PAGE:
Insurable interest is a key principle in life insurance law. It is the requirement imposed by law (and by insurers) to prevent a “gaming” or “wagering” by one party on the life of another through insurance. Simply put, to insure the life of an individual, the applicant must have an insurable interest, i.e., a greater concern in the insured’s living than dying. Courts (and insurers) look for “a reasonable ground… to expect some benefit or advantage from the continuance of the [insured].”1 Stated in another manner, the public has an interest in preventing the contract of insurance where the applicant has no interest in the continuation of the insured’s life other than the prospect of profiting from the insured’s early demise.
Virtually everyone accepts that a person has an unquestionable insurable interest in his or her own life. “The mere fact that a man of his own motion insures his life for the benefit of either himself or of another is sufficient evidence of good faith to validate the contract.” Most applicant-insureds will face no insurable interest issue in obtaining life insurance. Nor will their naming of someone other than their estates as beneficiaries usually pose a problem because it is generally assumed that the insured will not name as a beneficiary someone who wished him harm or who would wager on his life.2 Of course, if the policy was obtained expressly for the purpose of wagering or if the policy was really purchased by and soon after issue assigned to the third party beneficiary, the courts will declare such a contract void.3 Public policy will not allow one to accomplish by fraudulent indirection what the law clearly prohibits one from doing directly.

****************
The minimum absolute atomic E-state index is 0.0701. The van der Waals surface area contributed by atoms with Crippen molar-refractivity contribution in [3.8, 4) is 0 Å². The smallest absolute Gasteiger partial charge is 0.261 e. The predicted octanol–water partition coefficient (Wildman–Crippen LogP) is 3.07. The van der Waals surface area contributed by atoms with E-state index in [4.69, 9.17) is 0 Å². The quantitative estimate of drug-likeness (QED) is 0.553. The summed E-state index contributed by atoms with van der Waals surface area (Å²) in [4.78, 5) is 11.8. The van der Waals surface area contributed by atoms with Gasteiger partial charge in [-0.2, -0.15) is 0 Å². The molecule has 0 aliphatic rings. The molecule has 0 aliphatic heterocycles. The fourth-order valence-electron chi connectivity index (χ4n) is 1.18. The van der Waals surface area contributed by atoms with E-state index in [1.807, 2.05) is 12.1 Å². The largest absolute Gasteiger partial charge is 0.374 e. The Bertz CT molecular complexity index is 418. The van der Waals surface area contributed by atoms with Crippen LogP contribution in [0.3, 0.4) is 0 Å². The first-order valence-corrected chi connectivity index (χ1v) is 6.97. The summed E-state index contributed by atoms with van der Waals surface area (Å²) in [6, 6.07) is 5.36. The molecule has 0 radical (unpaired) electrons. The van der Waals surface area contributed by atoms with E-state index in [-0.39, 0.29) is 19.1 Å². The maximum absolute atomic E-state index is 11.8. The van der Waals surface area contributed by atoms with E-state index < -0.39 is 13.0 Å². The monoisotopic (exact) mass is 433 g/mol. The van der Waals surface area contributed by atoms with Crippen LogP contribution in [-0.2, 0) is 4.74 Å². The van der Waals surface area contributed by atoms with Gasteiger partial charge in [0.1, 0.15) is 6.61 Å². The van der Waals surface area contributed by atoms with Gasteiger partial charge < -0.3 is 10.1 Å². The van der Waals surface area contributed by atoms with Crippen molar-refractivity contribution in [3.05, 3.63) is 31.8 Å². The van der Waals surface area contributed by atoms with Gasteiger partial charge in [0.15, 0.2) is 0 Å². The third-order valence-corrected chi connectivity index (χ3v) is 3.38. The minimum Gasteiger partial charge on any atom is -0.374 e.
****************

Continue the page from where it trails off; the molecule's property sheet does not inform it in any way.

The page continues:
Every state has either statutory law or case law on insurable interest and all require that either the beneficiary or applicant hold such interest at the inception of the contract. Most states do not require that either the beneficiary or assignee of a policy have an insurable interest. The majority of states hold that there is nothing conclusively illegal about an assignment to one who holds no insurable interest—even where the insured is paid value for the assignment.4 But some states do require that the assignee have an insurable interest—even though some of the same states allow the insured to name a beneficiary who does not have an insurable interest.
Because each state is free to create its own laws on insurable interests and because different state courts have come to different conclusions on the issue, it is impossible to develop rules that apply without question in every state. Most state laws do not question the insured’s insurable interest in his own life nor the interest of close relatives related by blood or law and bonded through natural love and affection with the insured. With respect to others, statutes favor persons who stand to profit by the insured’s continued life, suffer economic loss at the insured’s death, and who have more to gain by the insured’s continued life than death.
Reproduced with permission. Copyright The National Underwriter Co. Division of ALM